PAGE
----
Dracula then travels to London, and Harker, who is able to escape the women, is able to follow once he escapes. As the reader follows Dracula to London, we meet Jonathan Harker’s betrothed, Mina, her best friend, Lucy, and her three suitors, Dr. Seward, Sir Arthur Holmwood, and American (and cowboy) Quincey Morris. We also meet Renfield, one of many psychiatric patients being treated by Dr. Seward. The significance of Renfield is that he was Harker’s predecessor in traveling to Transylvania and was sent back by Dracula, seemingly insane, to act as his human servant in London. Finally, we meet Professor Abraham Van Helsing.

As a quick character study, we can draw a bisecting line between the two primary cultures and place most characters on either side, in either column. Lucy and her suitors, Mina, and Harker all would fall easily into representative Western culture. Harker, exposed to the veracity of the other culture, though, might be the first character to ultimately straddle the fence. Dracula and his ilk and the peasants we meet under the shadow of his castle (as well as a few British peasantry as minor characters) would fall easily into the Eastern culture column. The first character we meet who straddles the two cultures is Van Helsing. He is called in by his former student because he has knowledge of various worldly and alien diseases that Seward’s medicine can’t touch.

As has become cliché for horror stories, but a necessary one given the Western culture’s pragmatic vision of the world, before any consideration of the supernatural can be entertained, the protagonists must exhaust all scientific explanation. Only when that is done can we then address or be ready to believe, the more fantastic.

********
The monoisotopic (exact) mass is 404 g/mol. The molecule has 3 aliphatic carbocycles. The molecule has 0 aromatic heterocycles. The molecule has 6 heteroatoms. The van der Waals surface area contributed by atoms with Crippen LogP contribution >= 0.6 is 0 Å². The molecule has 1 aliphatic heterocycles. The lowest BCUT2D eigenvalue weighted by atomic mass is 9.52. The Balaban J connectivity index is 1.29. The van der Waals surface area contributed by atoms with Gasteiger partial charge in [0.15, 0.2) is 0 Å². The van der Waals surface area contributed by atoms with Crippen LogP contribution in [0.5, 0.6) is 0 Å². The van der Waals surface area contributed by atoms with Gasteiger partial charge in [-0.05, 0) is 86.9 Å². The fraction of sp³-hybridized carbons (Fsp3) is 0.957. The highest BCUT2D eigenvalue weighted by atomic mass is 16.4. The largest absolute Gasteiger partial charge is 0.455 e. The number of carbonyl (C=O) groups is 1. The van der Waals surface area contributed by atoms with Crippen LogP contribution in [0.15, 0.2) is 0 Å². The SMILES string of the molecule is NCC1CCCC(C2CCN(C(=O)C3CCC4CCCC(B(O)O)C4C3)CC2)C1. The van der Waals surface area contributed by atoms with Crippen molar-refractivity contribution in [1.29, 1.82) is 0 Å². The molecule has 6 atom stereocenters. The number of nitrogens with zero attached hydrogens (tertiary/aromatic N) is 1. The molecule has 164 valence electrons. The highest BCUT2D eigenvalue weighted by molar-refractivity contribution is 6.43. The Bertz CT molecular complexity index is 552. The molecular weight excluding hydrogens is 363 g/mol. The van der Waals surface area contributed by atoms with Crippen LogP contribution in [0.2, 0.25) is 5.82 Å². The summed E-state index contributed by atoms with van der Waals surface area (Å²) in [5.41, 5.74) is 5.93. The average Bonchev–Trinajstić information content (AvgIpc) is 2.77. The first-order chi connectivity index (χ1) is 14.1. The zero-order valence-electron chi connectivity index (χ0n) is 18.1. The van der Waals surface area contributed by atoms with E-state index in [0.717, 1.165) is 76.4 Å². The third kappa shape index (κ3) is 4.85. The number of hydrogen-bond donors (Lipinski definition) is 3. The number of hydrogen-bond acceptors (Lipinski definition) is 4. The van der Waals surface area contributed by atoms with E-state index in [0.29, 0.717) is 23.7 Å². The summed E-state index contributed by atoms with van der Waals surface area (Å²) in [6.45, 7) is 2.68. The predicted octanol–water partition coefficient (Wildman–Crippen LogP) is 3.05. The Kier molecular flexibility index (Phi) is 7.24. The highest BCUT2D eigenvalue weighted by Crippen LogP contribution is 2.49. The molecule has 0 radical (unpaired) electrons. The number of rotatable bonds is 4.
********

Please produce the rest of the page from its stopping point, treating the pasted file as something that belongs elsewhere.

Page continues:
It is this delay that costs Lucy her life, and it is that losing battle that begins to move our characters from the black and white worldview to a grayer, more supernatural outlook. This is manifested in the plot, as well, as after having successfully curtailed Dracula’s efforts in London, the heroes chase him back to his home in Transylvania to finish the job once and for all. They arrive in the eastern culture, at war with Dracula’s gypsies, racing against the clock to destroy the count, not with science but by fully immersing themselves in the regions culture, superstitions, beliefs, and magics.

On a grander scale, Stoker seems to be writing a story about Western imperialism, a social commentary on sexual frigidity, a story that plays with narrative structure and explores in depth character feeling.

Together, these two novels present as more than just stories about a vampire and about a scientist’s quest to animate dead tissue. By playing with narrative form and investigating deeper themes, they elevate themselves above genre convention, and this is why the two novels have prevailed.


Especially for a professional blogger, the Crescent is too expensive to stay at for a long period, so I’ve been staying with my biographer and his wife for several weeks. Now that we have entered the Halloween weekend, I have returned for another night at the Crescent before finally meeting with my connection to the Voynich Manuscript (she had neglected to tell me she had been at a speaking conference for most of the month of October), an event that will provide me certain answers and raise more questions, and send me from America’s most haunted hotel to a haunted Civil War Battlefield.


Stay tuned for the conclusion to this month-long adventure. Half Lit: 31 Days of Halloween – The Voynich Manuscript. Coming next.